sh "docker tag netflix lajahshrestha/netflix-clone:latest "
                       sh "docker push lajahshrestha/netflix-clone:latest "
                sh "trivy image lajahshrestha/netflix-clone:latest > trivyimage.txt" 
        stage('Deploy to container'){
                sh 'docker run -d -p 8081:80 lajahshrestha/netflix-clone:latest'

Phase 4: Monitoring

Prometheus and Grafana are a powerful duo for monitoring applications and infrastructure. Prometheus, the unsung hero, acts as a data collector, constantly gathering metrics on various aspects like CPU usage, memory consumption, or API request counts. It keeps a watchful eye on these metrics, and if they stray from expected levels, it throws up an alert. But raw data can be overwhelming. This is where Grafana steps in. It acts as the visualizer, transforming the data collected by Prometheus into easy-to-understand graphs, charts, and dashboards. You can customize these dashboards to focus on key performance indicators (KPIs) that matter most to you. Together, they provide a clear picture of your application's health and performance, allowing you to identify and address potential issues before they snowball.

  1. Install Prometheus and Grafana:

    Set up Prometheus and Grafana to monitor your application.

    Installing Prometheus:

    First, create a dedicated Linux user for Prometheus and download Prometheus:

     sudo useradd --system --no-create-home --shell /bin/false prometheus
     wget <>

    Extract Prometheus files, move them, and create directories:

     tar -xvf prometheus-2.47.1.linux-amd64.tar.gz
     cd prometheus-2.47.1.linux-amd64/
     sudo mkdir -p /data /etc/prometheus
     sudo mv prometheus promtool /usr/local/bin/
     sudo mv consoles/ console_libraries/ /etc/prometheus/
     sudo mv prometheus.yml /etc/prometheus/prometheus.yml

    Set ownership for directories:

     sudo chown -R prometheus:prometheus /etc/prometheus/ /data/

    Create a systemd unit configuration file for Prometheus:

     sudo nano /etc/systemd/system/prometheus.service

    Add the following content to the prometheus.service file:

     ExecStart=/usr/local/bin/prometheus \\
       --config.file=/etc/prometheus/prometheus.yml \\
       --storage.tsdb.path=/data \\
       --web.console.templates=/etc/prometheus/consoles \\
       --web.console.libraries=/etc/prometheus/console_libraries \\
       --web.listen-address= \\

    Here's a brief explanation of the key parts in this prometheus.service file:

    • User and Group specify the Linux user and group under which Prometheus will run.

    • ExecStart is where you specify the Prometheus binary path, the location of the configuration file (prometheus.yml), the storage directory, and other settings.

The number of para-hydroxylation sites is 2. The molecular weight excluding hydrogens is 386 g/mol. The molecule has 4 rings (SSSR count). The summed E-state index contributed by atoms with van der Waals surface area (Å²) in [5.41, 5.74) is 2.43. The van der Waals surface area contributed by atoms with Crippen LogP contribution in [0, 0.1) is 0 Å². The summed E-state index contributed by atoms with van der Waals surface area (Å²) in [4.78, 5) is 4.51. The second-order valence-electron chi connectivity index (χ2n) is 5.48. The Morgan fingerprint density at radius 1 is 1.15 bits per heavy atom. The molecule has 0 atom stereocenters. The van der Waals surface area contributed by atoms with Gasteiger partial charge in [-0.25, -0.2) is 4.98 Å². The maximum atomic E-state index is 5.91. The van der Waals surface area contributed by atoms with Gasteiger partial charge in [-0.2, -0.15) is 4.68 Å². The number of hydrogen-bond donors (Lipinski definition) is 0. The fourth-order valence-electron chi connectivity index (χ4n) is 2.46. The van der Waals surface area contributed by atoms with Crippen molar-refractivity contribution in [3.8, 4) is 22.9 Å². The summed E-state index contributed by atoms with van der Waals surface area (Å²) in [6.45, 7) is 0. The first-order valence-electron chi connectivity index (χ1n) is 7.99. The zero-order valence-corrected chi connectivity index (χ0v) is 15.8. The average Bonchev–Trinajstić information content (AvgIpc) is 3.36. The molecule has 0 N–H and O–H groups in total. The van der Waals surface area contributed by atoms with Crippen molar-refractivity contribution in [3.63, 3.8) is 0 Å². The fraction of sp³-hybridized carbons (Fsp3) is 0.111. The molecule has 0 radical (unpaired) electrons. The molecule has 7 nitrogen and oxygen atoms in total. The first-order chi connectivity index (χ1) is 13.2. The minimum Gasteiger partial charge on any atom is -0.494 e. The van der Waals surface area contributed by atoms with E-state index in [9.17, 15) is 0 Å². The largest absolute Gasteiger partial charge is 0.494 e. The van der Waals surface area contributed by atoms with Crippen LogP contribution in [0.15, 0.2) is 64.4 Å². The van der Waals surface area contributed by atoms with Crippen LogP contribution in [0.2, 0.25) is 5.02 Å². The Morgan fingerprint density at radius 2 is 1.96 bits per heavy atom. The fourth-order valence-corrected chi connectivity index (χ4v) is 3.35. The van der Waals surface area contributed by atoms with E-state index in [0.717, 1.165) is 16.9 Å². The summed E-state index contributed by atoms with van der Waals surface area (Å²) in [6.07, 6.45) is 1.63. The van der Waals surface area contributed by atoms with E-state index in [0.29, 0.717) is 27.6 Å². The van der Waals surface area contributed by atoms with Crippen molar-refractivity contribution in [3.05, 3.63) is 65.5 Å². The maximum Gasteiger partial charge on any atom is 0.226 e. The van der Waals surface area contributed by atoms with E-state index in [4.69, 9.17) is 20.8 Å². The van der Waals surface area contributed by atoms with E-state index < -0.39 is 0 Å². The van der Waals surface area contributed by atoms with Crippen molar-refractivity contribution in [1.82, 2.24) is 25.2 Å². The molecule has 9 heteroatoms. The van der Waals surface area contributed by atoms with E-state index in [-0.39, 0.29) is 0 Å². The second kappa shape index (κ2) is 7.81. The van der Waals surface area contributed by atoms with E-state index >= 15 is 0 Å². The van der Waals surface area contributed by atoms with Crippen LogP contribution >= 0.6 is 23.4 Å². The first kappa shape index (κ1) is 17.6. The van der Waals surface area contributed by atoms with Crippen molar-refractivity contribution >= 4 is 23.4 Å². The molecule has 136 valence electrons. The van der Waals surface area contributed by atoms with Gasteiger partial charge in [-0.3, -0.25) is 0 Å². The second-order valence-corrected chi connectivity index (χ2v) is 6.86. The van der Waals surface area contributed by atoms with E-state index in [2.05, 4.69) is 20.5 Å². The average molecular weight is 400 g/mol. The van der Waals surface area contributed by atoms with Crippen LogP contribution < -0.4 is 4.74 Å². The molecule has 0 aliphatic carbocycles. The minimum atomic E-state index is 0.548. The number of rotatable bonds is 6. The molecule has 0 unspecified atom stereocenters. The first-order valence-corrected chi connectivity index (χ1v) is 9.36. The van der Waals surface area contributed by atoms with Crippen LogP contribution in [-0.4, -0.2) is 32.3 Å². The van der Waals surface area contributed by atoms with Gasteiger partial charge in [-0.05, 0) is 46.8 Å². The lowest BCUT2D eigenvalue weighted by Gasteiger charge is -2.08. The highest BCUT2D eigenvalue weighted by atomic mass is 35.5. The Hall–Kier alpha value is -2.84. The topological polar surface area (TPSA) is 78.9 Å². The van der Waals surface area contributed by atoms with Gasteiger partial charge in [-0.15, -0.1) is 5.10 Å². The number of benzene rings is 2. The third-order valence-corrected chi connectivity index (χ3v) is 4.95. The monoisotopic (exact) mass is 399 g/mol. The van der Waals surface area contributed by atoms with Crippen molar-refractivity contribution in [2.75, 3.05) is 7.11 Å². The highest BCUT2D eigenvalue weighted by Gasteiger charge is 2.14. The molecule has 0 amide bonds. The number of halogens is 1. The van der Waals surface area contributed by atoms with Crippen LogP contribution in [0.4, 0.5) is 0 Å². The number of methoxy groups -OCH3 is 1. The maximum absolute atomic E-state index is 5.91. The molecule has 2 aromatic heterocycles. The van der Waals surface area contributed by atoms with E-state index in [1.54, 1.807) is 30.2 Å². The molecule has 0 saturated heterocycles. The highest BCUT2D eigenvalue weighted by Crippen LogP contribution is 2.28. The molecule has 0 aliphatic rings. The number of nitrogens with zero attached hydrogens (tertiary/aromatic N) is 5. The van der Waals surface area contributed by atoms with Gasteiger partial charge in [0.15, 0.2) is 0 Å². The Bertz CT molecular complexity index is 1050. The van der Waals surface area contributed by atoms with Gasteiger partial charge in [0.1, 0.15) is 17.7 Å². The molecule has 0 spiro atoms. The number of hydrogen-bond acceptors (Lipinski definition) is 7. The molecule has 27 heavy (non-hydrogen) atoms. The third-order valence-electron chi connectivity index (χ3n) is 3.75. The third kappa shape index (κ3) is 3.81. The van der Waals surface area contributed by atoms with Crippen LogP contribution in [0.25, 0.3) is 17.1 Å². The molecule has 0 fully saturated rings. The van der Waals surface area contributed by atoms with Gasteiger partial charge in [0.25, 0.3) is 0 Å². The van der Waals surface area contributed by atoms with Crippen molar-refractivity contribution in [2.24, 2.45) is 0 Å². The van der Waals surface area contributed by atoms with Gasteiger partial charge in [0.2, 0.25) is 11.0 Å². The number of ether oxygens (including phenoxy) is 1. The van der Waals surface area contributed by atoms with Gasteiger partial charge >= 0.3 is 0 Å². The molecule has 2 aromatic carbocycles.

• web.listen-address configures Prometheus to listen on all network interfaces on port 9090.

    • web.enable-lifecycle allows for management of Prometheus through API calls.

Enable and start Prometheus:

    sudo systemctl enable prometheus
    sudo systemctl start prometheus

Verify Prometheus's status:

    sudo systemctl status prometheus


You can access Prometheus in a web browser using your server's IP and port 9090:


Installing Node Exporter:

Create a system user for Node Exporter and download Node Exporter:

    sudo useradd --system --no-create-home --shell /bin/false node_exporter
    wget <>

Extract Node Exporter files, move the binary, and clean up:

    tar -xvf node_exporter-1.6.1.linux-amd64.tar.gz
    sudo mv node_exporter-1.6.1.linux-amd64/node_exporter /usr/local/bin/
    rm -rf node_exporter*

Create a systemd unit configuration file for Node Exporter:

    sudo nano /etc/systemd/system/node_exporter.service

Add the following content to the node_exporter.service file:

    Description=Node Exporter


    ExecStart=/usr/local/bin/node_exporter --collector.logind


Replace --collector.logind with any additional flags as needed.

Enable and start Node Exporter:

    sudo systemctl enable node_exporter
    sudo systemctl start node_exporter

Verify the Node Exporter's status:

    sudo systemctl status node_exporter

You can access Node Exporter metrics in Prometheus.

  1. Configure Prometheus Plugin Integration:

    Integrate Jenkins with Prometheus to monitor the CI/CD pipeline.

    Prometheus Configuration:

    To configure Prometheus to scrape metrics from Node Exporter and Jenkins, you need to modify the prometheus.yml file. Here is an example prometheus.yml configuration for your setup:

       - job_name: "prometheus"
           - targets: ["localhost:9090"]
       - job_name: 'node_exporter'
           - targets: ['localhost:9100']
       - job_name: 'jenkins'
         metrics_path: '/prometheus'
           - targets: ['']

    Make sure to replace <your-jenkins-ip> and <your-jenkins-port> with the appropriate values for your Jenkins setup.

    Check the validity of the configuration file:

     promtool check config /etc/prometheus/prometheus.yml

    Reload the Prometheus configuration without restarting:

     curl -X POST <http://localhost:9090/-/reload>

    You can access Prometheus targets at:





Install Grafana on Ubuntu 22.04 and Set it up to Work with Prometheus

Step 1: Install Dependencies:

First, ensure that all necessary dependencies are installed:

sudo apt-get update
sudo apt-get install -y apt-transport-https software-properties-common

Step 2: Add the GPG Key:

Add the GPG key for Grafana:

wget -q -O - <> | sudo apt-key add -

Step 3: Add Grafana Repository:

Add the repository for Grafana stable releases:

echo "deb <> stable main" | sudo tee -a /etc/apt/sources.list.d/grafana.list

Step 4: Update and Install Grafana:

Update the package list and install Grafana:

sudo apt-get update
sudo apt-get -y install grafana

Step 5: Enable and Start Grafana Service:

To automatically start Grafana after a reboot, enable the service: